Workshop organized by Ayelet Shachar, Director at the Max-Planck-Institute for the Study of Religious and Ethnic Diversity In cooperation with- University of California, Berkeley- Göttingen Campus
Maria Sobolewska is a Senior Lecturer in Politics (Quantitative Methods) at the University of Manchester and a member of CoDE www.ethnicity.ac.uk. She completed her doctorate on the political attitudes and voting of ethnic minorities in Britain at the University of Oxford. She works on the political integration and representation of ethnic minorities in Britain, public perceptions of integration, and the production and framing of public opinion of British Muslims. She has been part of the team conducting the Ethnic Minority British Election Survey in 2010 and is currently part of the PATHWAYS project: a seven country study of the descriptive and substantive representation of immigrant-origin minorities headed by Prof Thomas Saalfeld, University of Bamberg.
Nils Bubandt is Professor of Anthropology at Aarhus University, where he (with Anna Tsing) co-directs AURA (Aarhus University Research on the Anthropocene). With Mark Graham, he is also editor-in-chief of Ethnos. Recent and forthcoming publications include The Empty Seashell: Witchcraft and Doubt on an Indonesian Island (Cornell University Press, 2014); Democracy, Corruption and the Politics of Spirits in Contemporary Indonesia (Routledge 2014); and Arts of Living on a Damaged Planet (co-edited with Anna Tsing, Heather Swanson and Elaine Gan)(University of Minnesota Press, 2017).
Katharyne Mitchell is Professor of Geography at the University of Washington. She is the author of Crossing the Neoliberal Line: Pacific Rim Migration and the Metropolis, and editor of Practising Public Scholarship: Experiences and Possibilities Beyond the Academy. Mitchell’s current research, on migration and the spaces of sanctuary in Europe, is made possible by fellowships from the Brocher Foundation and the Guggenheim Foundation.
Murat Akan is Assistant Professor of Comparative Politics and Political Theory in the Department of Political Science and International Relations at Boğaziçi University, Istanbul. He holds a Ph.D. in Political Science (2005) from Columbia University, New York. He was a non-residential post-doctoral research fellow with the University of Amsterdam (2009-2012), and a guest researcher in-residence at the Max-Planck-Institute for the Study of Religious and Ethnic Diversity in Göttingen (2012-2013). He will be a visiting scholar in George Washington University in July and August 2017. He has a forthcoming book from Columbia University Press on secularism in France and Turkey.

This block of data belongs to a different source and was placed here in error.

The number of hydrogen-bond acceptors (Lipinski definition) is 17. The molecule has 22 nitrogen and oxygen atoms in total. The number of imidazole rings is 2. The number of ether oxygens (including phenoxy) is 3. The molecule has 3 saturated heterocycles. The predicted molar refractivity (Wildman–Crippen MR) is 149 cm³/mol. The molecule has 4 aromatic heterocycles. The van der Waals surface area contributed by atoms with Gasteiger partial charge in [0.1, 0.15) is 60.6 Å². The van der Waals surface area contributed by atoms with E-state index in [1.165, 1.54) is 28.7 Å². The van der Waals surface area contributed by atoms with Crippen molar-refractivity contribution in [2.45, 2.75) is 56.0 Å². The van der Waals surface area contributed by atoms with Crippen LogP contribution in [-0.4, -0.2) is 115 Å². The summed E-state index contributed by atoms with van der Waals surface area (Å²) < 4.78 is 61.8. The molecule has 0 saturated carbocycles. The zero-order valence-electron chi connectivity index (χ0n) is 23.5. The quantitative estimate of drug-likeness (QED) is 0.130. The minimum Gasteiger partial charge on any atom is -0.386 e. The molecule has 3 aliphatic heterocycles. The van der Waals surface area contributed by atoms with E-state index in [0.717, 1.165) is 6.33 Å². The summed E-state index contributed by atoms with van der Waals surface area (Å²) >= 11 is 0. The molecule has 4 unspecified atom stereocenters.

Serhat Karakayali is Researcher at the Berlin Institute for Migration Research, Humboldt University. Before that he was Assistant Professor at the Institute of Sociology at the University of Halle, where he taught sociological theory. He completed his dissertation on the history of illegal immigration in Germany as a scholarship holder of the Heinrich-Böll Foundation. In the past few years his research has focussed on different forms of solidarity with migrants and refugees.
Christian Joppke holds a chair in sociology at the University of Bern (CH). He is also a recurrent Visiting Professor in the Nationalism Studies Program at Central European University, Budapest, and an Honorary Professor in the Department of Political Science and Government at Aarhus University. He is Member of the German Expert Council on Integration and Migration (SVR). A UC Berkeley Ph.D. (1989), Joppke has taught at the University of Southern California, European University Institute, University of British Columbia (Vancouver), International University Bremen, and the American University of Paris. He also held fellowships at Georgetown University and at the Russell Sage Foundation in New York. His recent books are Legal Integration of Islam (with John Torpey) (Harvard UP 2013), The Secular State under Siege: Religion and Politics in Europe and America (Cambridge: Polity 2015), and Is Multiculturalism Dead? Crisis and Persistence in the Constitutional State (Cambridge: Polity 2017).